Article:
Everybody remembers the Roamer. The grey half sphere with wheels that had a little hole in it to insert a pencil or marker so that we could program it to move in the shape of a square or other 2D shapes. It was a fantastic little device that introduced programming to pupils while looking at properties of 2D shape and simple problem solving.

Since then a range of devices have been introduced to the classroom that have complemented the curriculum and have helped to teach pupils about programming. From the Beebot to the Ozbot and right through to Lego Mindstorms and the excellent Spheros, pupils have got the chance to take part in some excellent activities within the curriculum, including STEM and coding.


The device that I love using (I’ve used the other devices mentioned above and I think they are fantastic) is the drone, or to give it its correct name, the Parrot Rolling Spider MiniDrone. This drone can be flown very safely around the school or classroom, controlled by a number of apps. However, I think it really comes into its own in education while using the Tickle app. While using this app pupils can use coding blocks similar to Scratch Jr and Hopscotch, to program a drone to fly in a variety of directions, taking into account outcomes from the curriculum such as position and direction, properties of 2D and 3D shapes, parallel and perpendicular lines and crucially,problem solving, logical thinking and computational thinking – key skills that our young people require as they move into the future workplace.

Here is a short algorithm from the Tickle app that includes a repeat/loop to program the drone to fly in the shape of a pentagon.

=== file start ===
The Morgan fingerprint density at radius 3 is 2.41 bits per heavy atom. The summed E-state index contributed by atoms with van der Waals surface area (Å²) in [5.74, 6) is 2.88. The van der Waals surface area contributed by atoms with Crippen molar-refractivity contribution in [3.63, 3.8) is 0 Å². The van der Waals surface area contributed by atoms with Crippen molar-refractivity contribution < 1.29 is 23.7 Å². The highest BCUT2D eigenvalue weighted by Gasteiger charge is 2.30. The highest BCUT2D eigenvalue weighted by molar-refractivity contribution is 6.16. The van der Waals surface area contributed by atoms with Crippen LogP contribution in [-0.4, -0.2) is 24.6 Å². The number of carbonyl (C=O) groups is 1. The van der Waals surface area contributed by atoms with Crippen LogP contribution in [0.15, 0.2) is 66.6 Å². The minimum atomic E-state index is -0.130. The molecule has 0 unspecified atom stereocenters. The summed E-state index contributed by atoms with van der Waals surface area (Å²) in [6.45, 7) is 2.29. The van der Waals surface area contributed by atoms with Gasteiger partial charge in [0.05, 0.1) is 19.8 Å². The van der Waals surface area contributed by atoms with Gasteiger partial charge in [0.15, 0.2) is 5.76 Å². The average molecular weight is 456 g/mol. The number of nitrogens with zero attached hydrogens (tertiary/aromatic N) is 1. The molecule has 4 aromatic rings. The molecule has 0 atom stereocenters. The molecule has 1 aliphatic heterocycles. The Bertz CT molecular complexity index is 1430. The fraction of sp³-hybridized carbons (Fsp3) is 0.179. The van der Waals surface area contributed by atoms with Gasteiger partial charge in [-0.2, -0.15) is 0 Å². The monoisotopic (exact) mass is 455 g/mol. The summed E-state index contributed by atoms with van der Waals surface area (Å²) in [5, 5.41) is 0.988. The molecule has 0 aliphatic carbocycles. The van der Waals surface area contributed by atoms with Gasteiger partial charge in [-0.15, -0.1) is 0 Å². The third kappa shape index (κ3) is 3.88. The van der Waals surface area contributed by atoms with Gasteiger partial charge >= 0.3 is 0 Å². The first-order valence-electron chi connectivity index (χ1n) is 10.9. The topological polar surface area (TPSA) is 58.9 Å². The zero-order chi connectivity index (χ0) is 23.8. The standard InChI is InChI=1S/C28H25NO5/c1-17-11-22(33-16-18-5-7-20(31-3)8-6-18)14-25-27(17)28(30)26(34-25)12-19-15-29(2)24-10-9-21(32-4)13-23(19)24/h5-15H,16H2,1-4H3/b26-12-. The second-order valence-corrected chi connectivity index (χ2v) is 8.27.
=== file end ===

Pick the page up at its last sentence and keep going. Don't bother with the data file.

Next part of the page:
Here is a short algorithm from the Tickle app that includes a repeat/loop to program the drone to fly in the shape of a pentagon.

Importantly, as teachers try to foster innovation with these devices in the classroom, the use of drones is at the forefront of innovation in the world we live in. They are in use more and more in a number of fields, including;

  • Architects are using drones for detailed aerial views of sites, assisting them in surveying and in the planning of new buildings.
  • Estate Agents and Property Services use drones to take aerial images of their property portfolios that can be shared on their websites for potential buyers to view.
  • Farmers across the country can program drones using GPS to fly around their farms to inspect livestock and perimeter fencing.
  • Sports teams are increasingly using drones to record training and competitive games to give the latest and most cutting edge feedback on player performance.

The use of programmable devices, including drones and Spheros is just one of a number of fantastic strategies that teachers use in the classroom. It is one that gives children the opportunity to be at the cutting edge of using technology effectively in today’s world where the use of drones is not as uncommon as it was even 2 years ago.

When you are planning your CodeWeek events for October, have a think about how you could include the use of drones or Spheros. Children, between the ages of 4-14, can have a truly fantastic time, putting together algorithms and debugging problems with these and other devices. Have a look at our resources pages for further ideas.

Michael O’Kane (@michaeliteach) works for iTeach and heads up their work on coding and computing helping to develop iCode.